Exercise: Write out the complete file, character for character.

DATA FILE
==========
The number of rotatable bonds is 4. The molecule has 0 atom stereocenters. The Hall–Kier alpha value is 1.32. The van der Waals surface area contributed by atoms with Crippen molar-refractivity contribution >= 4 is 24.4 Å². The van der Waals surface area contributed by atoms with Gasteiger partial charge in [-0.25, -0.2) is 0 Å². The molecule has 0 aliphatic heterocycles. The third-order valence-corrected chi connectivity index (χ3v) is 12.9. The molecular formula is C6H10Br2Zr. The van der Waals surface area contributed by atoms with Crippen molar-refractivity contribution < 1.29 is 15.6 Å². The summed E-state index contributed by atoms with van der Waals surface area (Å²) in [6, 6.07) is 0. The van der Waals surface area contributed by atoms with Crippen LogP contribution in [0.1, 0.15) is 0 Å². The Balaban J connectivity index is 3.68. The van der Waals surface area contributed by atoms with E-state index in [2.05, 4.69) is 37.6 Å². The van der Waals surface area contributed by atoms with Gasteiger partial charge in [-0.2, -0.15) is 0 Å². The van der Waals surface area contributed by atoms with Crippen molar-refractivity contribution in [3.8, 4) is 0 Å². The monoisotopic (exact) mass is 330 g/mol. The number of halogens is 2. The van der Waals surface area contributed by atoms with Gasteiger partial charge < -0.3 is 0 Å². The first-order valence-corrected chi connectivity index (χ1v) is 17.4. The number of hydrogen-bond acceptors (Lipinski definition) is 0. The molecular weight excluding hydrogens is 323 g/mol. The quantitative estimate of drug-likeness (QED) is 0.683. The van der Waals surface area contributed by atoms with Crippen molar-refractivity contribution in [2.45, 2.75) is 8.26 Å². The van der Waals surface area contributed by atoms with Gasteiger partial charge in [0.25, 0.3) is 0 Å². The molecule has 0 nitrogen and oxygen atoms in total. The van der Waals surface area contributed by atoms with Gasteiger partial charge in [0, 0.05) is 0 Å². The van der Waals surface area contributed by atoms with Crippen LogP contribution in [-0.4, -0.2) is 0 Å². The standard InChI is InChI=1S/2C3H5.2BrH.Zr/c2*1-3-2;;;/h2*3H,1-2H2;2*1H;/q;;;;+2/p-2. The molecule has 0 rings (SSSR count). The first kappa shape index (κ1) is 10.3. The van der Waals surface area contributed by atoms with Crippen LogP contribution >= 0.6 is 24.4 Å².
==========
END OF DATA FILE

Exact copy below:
The number of rotatable bonds is 4. The molecule has 0 atom stereocenters. The Hall–Kier alpha value is 1.32. The van der Waals surface area contributed by atoms with Crippen molar-refractivity contribution >= 4 is 24.4 Å². The van der Waals surface area contributed by atoms with Gasteiger partial charge in [-0.25, -0.2) is 0 Å². The molecule has 0 aliphatic heterocycles. The third-order valence-corrected chi connectivity index (χ3v) is 12.9. The molecular formula is C6H10Br2Zr. The van der Waals surface area contributed by atoms with Crippen molar-refractivity contribution < 1.29 is 15.6 Å². The summed E-state index contributed by atoms with van der Waals surface area (Å²) in [6, 6.07) is 0. The van der Waals surface area contributed by atoms with Crippen LogP contribution in [0.1, 0.15) is 0 Å². The Balaban J connectivity index is 3.68. The van der Waals surface area contributed by atoms with E-state index in [2.05, 4.69) is 37.6 Å². The van der Waals surface area contributed by atoms with Gasteiger partial charge in [-0.2, -0.15) is 0 Å². The van der Waals surface area contributed by atoms with Crippen molar-refractivity contribution in [3.8, 4) is 0 Å². The monoisotopic (exact) mass is 330 g/mol. The number of halogens is 2. The van der Waals surface area contributed by atoms with Gasteiger partial charge < -0.3 is 0 Å². The first-order valence-corrected chi connectivity index (χ1v) is 17.4. The number of hydrogen-bond acceptors (Lipinski definition) is 0. The molecular weight excluding hydrogens is 323 g/mol. The quantitative estimate of drug-likeness (QED) is 0.683. The van der Waals surface area contributed by atoms with Crippen molar-refractivity contribution in [2.45, 2.75) is 8.26 Å². The van der Waals surface area contributed by atoms with Gasteiger partial charge in [0.25, 0.3) is 0 Å². The molecule has 0 nitrogen and oxygen atoms in total. The van der Waals surface area contributed by atoms with Gasteiger partial charge in [0, 0.05) is 0 Å². The van der Waals surface area contributed by atoms with Crippen LogP contribution in [-0.4, -0.2) is 0 Å². The standard InChI is InChI=1S/2C3H5.2BrH.Zr/c2*1-3-2;;;/h2*3H,1-2H2;2*1H;/q;;;;+2/p-2. The molecule has 0 rings (SSSR count). The first kappa shape index (κ1) is 10.3. The van der Waals surface area contributed by atoms with Crippen LogP contribution >= 0.6 is 24.4 Å².